It's amazing to think that independent publisher Tramp Press was only established in 2014. During this short but brilliant existence, they've published several groundbreaking, daring books in fiction and non-fiction: by Sara Baume, Mike McCormack, Joanna Walsh and Emilie Pine, among others.
Tramp has also produced two short-form collections, and in that vein, they now bring us something completely different: a selection of Irish science-fiction stories from the 1830s to 1960s. Not just different in that this is, I think, their first foray into the genre; but also, as editor Jack Fennell points out in his introduction, most of us "would be hard-pressed to name an Irish sci-fi writer".
It's not a field our authors have ever been associated with. Literary fiction, yes, alongside poetry, drama, crime, horror (especially Gothic) and humour - but not science fiction.
This remains true today; Hibernian versions of JG Ballard or William Gibson are basically non-existent. But in the past, Fennell argues, this country actually had a strong tradition of sci-fi: if you expand your definition of the genre a little, and accept that it shares borders with others, such as horror and Lovecraft-style "weird fiction".
So here, for instance, he includes 'Mad Scientist' stories like William Maginn's 'The New Frankenstein' and 'The Professor's Experiment' by Margaret Wolfe Hungerford, monster-horror 'The Great Beast of Kafue' (Clotilde Graves) and Charlotte McManus's 'The Sorcerer', with its ambiguous blend of science and magic. Meanwhile, in 'The Diamond Lens' by Fitz-James O'Brien, one man's obsession with microscopes spirals off into a fantastical tale of humanoid creatures, miniature replicas of us, somehow existing inside a single raindrop.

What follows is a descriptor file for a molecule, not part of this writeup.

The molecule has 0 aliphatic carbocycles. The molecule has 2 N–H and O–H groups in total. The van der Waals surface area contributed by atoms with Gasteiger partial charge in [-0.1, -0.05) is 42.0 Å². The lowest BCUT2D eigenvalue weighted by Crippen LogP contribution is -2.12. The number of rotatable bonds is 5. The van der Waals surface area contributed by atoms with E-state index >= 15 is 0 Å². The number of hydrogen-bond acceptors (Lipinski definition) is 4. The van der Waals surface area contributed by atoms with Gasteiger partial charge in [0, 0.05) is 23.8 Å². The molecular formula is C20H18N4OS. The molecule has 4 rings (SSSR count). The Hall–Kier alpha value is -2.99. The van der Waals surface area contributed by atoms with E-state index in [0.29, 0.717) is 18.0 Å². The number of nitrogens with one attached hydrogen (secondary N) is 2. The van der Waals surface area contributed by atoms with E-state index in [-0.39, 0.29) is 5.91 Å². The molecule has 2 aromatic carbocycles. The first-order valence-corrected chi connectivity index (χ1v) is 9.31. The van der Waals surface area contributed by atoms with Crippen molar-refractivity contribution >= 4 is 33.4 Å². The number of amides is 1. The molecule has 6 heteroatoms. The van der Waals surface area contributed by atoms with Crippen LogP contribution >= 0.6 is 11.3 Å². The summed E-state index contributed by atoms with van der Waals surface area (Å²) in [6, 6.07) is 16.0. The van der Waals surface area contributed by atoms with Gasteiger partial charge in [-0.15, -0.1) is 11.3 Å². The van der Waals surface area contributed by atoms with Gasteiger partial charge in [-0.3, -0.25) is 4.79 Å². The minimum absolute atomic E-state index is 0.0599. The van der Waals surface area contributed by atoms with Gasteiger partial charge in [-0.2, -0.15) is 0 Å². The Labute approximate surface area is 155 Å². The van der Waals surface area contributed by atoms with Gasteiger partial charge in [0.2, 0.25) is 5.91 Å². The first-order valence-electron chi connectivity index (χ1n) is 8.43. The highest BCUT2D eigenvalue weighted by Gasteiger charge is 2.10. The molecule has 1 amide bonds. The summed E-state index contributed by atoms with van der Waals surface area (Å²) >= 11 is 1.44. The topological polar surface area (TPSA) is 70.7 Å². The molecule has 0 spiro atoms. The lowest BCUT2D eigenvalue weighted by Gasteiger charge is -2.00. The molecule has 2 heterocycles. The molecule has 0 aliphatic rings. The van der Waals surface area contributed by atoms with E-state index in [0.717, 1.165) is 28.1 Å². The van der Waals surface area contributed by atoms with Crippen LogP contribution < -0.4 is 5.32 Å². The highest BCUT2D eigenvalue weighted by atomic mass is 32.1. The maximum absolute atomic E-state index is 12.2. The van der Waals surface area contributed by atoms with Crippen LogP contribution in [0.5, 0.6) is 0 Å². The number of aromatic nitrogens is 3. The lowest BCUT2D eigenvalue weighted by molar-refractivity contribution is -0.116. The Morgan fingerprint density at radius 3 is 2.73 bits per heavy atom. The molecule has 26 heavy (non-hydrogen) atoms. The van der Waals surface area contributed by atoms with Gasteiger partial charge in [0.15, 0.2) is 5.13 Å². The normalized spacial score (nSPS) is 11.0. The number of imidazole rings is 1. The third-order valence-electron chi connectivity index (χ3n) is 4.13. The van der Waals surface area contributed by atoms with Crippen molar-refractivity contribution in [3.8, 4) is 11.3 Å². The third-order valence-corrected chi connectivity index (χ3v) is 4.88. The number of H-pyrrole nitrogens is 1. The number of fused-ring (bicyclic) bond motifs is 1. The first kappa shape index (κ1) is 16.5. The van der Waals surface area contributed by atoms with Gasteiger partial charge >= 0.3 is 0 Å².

Whether you consider this to be a bit of a cheat on Fennell's part, or an acceptable tweak, depends I suppose on how much of a sci-fi literalist you are. For me, these stories are as close to fantasy as they are to science fiction.
There's a supernatural or mystical undertone; events are often unexplained and aren't always plausible within the physical laws of the universe as we know it. In the end, a higher suspension of disbelief is required. Indeed, referencing Frankenstein again, I also consider Mary Shelley's great novel to be more of a supernatural, or perhaps preternatural, horror than proper sci-fi.
But that's maybe being overly pedantic. For one thing, these are all fine, entertaining tales. More importantly, many of the central themes and narrative staples of sci-fi are impossible anyway: time travel, interstellar exploration and so on. They make for cool stories but, in reality, they're as absurd as any Cthulhu.
The book also has plenty of "straight" sci-fi, for those of a more militant aesthetic. Frances Power Cobbe's 'The Age of Science', for instance, is a witty, clever and oddly modern-feeling (it was written in 1877) satire, told through a 1977 newspaper retrieved by some intertemporal wizardry, about how science would come to dominate all life, as dogmatic and self-regarding as any theocracy.
Meanwhile 'Mercia, the Astronomer Royal' (Amelia Garland Mears) could be an excerpt from Iain M Bank's Culture series.
Fennell's exemplary introduction draws interesting connections between sci-fi and Ireland's literary heritage, right back to mythology, "aisling" dream-poetry and early Christian "fantasy-voyage epics" called immrama. It's a fascinating set-up for a thoroughly enjoyable collection, which itself is another feather in Tramp's well-plumed cap.
Darragh McManus's novels include 'Shiver the Whole Night Through' and 'The Polka Dot Girl'